The idea of traversable wormholes has been science fiction fodder since Einstein first theorized their existence with the formulation of his general theory of relativity, but do wormholes even exist in nature? Actually, we have no idea if they exist or not, but if they do, theoretical physicists have proposed that they could act as portals into the future and the past or connect two distant regions of space.
But before you grab your Grays Sports Almanac and get ready for some temporal mischief, there's one huge caveat to this idea - only photons may travel... and even photons may be too much of a stretch for the hypothetical shortcut through spacetime.
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In a paper published to the arXiv preprint service (and submitted to the journal Physical Review D), theoretical physicist Luke Butcher of the University of Cambridge has revisited wormhole theory and potentially found a way to bridge these notoriously unstable entities.
In the late 1980s, physicist Kip Thorne, of the California Institute of Technology (Caltech), theorized that to make a wormhole ‘traversable' - as in to actually make these spacetime shortcuts stable enough to travel through - some form of negative energy would be required. In the quantum world, this negative energy could come in the form of Casimir energy.
It is well known that if two perfectly smooth plates are held very close together in a vacuum, quantum effects between the plates will have a net repulsive (or attractive, depending on the plate configuration) effect between the two. This is caused by waves of energy being too large to fit between the plates, causing a net negative energy between the plates when compared with the surrounding "normal" space.
As realized by Thorne and his Caltech team, this Casimir energy could be applied to the neck of a wormhole, potentially holding it open long enough for something to pass through.
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Alas, we are talking about quantum-sized wormhole throats, meaning Marty McFly's speeding DeLorean will be left revving in the 1985 parking lot, unable to squeeze through. But even if some quantum-sized traveler could pass through the wormhole's neck, the wormhole would still likely collapse very quickly.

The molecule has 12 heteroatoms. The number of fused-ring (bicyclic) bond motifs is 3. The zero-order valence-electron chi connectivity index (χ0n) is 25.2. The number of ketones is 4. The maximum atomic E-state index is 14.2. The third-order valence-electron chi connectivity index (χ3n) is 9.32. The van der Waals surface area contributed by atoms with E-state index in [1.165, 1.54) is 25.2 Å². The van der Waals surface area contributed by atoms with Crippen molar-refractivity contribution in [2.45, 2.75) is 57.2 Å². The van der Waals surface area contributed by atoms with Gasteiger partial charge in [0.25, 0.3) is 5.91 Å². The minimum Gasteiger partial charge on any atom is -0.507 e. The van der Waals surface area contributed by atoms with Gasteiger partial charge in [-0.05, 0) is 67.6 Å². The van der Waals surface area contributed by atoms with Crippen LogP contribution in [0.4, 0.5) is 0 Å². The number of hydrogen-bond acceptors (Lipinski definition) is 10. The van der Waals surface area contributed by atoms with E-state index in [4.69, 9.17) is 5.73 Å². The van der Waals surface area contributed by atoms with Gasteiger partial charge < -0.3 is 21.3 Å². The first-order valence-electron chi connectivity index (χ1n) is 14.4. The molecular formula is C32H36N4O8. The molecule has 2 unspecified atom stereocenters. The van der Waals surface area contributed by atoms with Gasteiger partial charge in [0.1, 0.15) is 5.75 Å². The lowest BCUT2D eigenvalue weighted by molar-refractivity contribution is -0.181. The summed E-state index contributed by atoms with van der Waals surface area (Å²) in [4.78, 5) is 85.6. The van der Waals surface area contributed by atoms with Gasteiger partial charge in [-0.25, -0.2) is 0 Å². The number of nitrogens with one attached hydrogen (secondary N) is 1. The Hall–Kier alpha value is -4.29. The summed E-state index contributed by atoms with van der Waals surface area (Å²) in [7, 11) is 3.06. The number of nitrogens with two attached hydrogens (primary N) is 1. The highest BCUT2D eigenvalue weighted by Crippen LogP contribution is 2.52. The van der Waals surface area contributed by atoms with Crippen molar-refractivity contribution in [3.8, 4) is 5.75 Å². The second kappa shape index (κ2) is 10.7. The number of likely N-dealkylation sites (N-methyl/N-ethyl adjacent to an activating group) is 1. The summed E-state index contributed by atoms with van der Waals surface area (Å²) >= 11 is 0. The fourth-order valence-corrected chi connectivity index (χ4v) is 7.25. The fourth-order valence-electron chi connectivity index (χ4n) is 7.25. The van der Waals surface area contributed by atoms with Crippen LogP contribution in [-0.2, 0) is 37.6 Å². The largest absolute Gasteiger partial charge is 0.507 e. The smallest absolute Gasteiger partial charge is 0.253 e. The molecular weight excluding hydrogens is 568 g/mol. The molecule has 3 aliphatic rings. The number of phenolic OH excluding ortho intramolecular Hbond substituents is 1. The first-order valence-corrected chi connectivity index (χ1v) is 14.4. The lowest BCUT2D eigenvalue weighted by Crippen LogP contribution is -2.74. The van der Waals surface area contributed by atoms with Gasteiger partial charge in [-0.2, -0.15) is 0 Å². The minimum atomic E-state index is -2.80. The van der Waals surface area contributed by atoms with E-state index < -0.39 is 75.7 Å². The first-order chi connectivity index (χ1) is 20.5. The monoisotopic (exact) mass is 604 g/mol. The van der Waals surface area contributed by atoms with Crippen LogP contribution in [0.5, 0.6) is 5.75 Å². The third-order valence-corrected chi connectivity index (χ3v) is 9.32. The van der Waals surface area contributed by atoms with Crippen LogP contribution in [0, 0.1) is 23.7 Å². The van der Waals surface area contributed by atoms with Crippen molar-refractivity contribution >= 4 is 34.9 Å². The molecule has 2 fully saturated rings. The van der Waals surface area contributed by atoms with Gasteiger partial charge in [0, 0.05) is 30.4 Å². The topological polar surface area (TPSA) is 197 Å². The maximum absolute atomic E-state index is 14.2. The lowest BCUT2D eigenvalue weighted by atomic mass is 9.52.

On reevaluating this scenario, Butcher has identified some more stable wormhole configurations and, in certain situations, the wormhole collapse could be prevented for an "arbitrarily long time." But for this to happen, the wormhole needs to be very long and have a very narrow throat. In this case it seems possible that photons could traverse the wormhole.
"(T)he negative Casimir energy does allow the wormhole to collapse extremely slowly, its lifetime growing without bound as the throat-length is increased," writes Butcher. "We find that the throat closes slowly enough that its central region can be safely traversed by a pulse of light."
Butcher admits that although it's not clear from his calculations whether the light pulse will be able to complete its journey from one end to the other, there is a tantalizing possibility for sending signals faster than the speed of light or even back in time.
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"These results tentatively suggest that a macroscopic traversable wormhole might be sustained by its own Casimir energy, providing a mechanism for faster-than-light communication and closed causal curves."
For the moment, this work is highly theoretical, but, as pointed out by Matt Visser of Victoria University of Wellington, New Zealand, in New Scientist on Tuesday, this research could renew interest in the study of wormholes and their potential spacetime-bridging capabilities.
So if we were to look for physical evidence of wormholes, could this research help us? Could we perhaps look out for be some kind of unique polarization of light that has traveled from another part of the Universe or some other time, appearing randomly in our local volume of spacetime? For answers to these questions, and as to whether this may spawn some kind of faster-then-light communications technology, we'll likely have to wait until the theoretical physicists have crunched more numbers.
Sources: arXiv, New Scientist, Physorg.com